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Dolores Huerta & DREAM Activist Lucy Martinez

The DREAM Act — the Development, Relief and Education for Alien Minors Act — received its first-ever vote in the U.S. of House of Representatives: and it passed. The measure faced a Republican filibuster in the Senate, and Democrats tabled it.

Thousands of student activists across the country have been advocating for its passage, often through acts of civil disobedience and non-violent protest. What’s clear, no matter the legislative outcome during this lame duck session of Congress, is that lots of young people have been politicized by this particular struggle.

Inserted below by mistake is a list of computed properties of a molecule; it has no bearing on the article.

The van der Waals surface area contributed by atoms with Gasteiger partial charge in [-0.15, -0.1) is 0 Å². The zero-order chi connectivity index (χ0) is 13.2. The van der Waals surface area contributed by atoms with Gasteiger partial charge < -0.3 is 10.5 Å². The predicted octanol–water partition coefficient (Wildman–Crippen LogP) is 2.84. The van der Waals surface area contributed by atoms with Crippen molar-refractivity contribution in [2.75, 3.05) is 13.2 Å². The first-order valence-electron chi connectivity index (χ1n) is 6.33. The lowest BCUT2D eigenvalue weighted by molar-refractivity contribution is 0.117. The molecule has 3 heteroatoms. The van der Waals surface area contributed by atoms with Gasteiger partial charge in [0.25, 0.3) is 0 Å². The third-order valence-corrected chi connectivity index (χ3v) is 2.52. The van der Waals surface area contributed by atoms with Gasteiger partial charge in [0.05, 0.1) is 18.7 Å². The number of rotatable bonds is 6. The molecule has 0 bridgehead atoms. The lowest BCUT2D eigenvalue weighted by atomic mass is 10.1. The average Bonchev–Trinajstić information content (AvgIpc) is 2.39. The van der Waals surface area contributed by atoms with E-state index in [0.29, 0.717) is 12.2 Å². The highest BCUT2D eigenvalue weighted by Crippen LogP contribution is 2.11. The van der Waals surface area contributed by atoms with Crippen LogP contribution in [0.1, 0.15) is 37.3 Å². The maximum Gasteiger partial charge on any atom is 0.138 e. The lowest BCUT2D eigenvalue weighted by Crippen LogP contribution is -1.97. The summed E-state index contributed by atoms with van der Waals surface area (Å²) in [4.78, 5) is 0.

We wanted to put one of those young activists together with a veteran organizer, someone who has more than her share of victories and defeats under her belt: Dolores Huerta, co-founder of the United Farm Workers.

Maria invited the two women to talk about the next steps for the DREAMERS.


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A Latino USA Roundtable: Latinos and the Political Process

We’ve examined the rising importance of Latino candidates and voters in America, with an eye toward this year’s midterm elections. Now that the election has passed, we decided to narrow our focus a bit more and look at how Latinos can become a driving force in the politicial process, and how the Latino community can make its own voice heard instead of relying on others to relay the message.